A year after ending its student drug testing program, the West Platte School District hasn’t seen any uptick in drug-related incidents at school.
The board of education heard a report on school discipline at the Wednesday, July 28 regular meeting. Assistant high school principal Ryan Ramey and principal Vincent Matlick spoke to the board about trends in student behavior and how problems are handled.
Board member and former West Platte superintendent Kyle Stephenson asked if building administrators had noticed any changes in drug use at school. In July 2017, the board — with only longtime board member Donald Wilson voting no — ended the random student drug testing program that was put into place in 2012. Months prior to the policy repeal, board members and members of the community had voiced concerns about the fairness of the policy, which largely targeted students involved in school athletic programs. Testing of all students is prohibited, and board members considered the option of expanding testing to all students involved in extra-curricular activities.
“We haven’t really seen any increase,” Matlick said. “Sometimes it’s hard to tell, but if we’re suspicious we intervene. We’ve only seen a couple incidents all year, which isn’t out of line with what we had before.”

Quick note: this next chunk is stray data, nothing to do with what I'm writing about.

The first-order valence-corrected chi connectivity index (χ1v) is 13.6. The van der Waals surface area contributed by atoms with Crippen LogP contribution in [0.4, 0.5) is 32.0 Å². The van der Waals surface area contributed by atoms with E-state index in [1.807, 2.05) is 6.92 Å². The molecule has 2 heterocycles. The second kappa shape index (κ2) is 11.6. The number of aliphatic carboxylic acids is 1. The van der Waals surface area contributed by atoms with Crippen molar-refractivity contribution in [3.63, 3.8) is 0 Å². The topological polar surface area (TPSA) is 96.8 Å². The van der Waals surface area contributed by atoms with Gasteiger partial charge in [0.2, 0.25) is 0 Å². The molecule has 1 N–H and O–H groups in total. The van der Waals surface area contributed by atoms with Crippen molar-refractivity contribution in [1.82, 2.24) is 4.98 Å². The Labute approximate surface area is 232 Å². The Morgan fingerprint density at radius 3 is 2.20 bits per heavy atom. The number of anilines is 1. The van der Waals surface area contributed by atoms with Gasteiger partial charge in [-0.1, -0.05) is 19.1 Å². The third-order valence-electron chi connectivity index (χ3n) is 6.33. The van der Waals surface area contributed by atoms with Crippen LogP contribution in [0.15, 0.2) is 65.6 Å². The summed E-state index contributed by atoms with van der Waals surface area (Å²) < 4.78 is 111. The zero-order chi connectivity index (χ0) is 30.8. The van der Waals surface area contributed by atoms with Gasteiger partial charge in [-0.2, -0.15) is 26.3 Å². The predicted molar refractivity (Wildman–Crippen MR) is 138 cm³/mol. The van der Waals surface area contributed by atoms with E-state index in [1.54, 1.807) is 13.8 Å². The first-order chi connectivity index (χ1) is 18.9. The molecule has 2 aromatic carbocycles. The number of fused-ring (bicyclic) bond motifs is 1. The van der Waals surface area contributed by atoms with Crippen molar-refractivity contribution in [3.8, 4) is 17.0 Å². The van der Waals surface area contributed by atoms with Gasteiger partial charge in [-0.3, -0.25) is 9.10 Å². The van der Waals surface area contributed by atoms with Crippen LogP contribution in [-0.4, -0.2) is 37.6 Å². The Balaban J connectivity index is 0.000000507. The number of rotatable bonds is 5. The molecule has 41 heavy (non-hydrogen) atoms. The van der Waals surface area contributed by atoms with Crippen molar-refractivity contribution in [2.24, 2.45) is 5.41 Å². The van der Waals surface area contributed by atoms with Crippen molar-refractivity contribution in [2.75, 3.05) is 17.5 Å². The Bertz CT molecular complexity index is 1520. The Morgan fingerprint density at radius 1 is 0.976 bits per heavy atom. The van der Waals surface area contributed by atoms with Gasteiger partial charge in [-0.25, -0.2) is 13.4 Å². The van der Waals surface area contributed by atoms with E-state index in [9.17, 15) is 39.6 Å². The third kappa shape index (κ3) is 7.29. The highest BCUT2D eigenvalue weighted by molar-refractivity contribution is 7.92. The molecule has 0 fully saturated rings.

Ramey said in his 14 years at the district he had seen the nature of student behavioral issues change. Years ago, the district saw more problems with fights and alcohol and tobacco usage. While those behaviors have improved, he said he spends more time now working to help students settle interpersonal disputes.
“Through talking to my cohorts in other districts, our issues are minimal compared to a lot of them,” Ramey said. “There are a lot less safety issues now. I spend more time as a counselor working on conflict resolution.”
Ramey praised the character education program established under Stephenson’s tenure as superintendent for helping curb many undesirable behaviors.
Board member Shane Bartee told administrators the board needs to know when more staff might be needed to help maintain low teacher-student ratios and to keep education personalized.
Matlick agreed that maintaining that ratio was important to allow staff to get to know students on a personal level. Such connections also gave students a reason to feel connected to the school community.
“Building relationships with kids who are struggling takes up a lot of time, but it’s worth it,” Matlick said.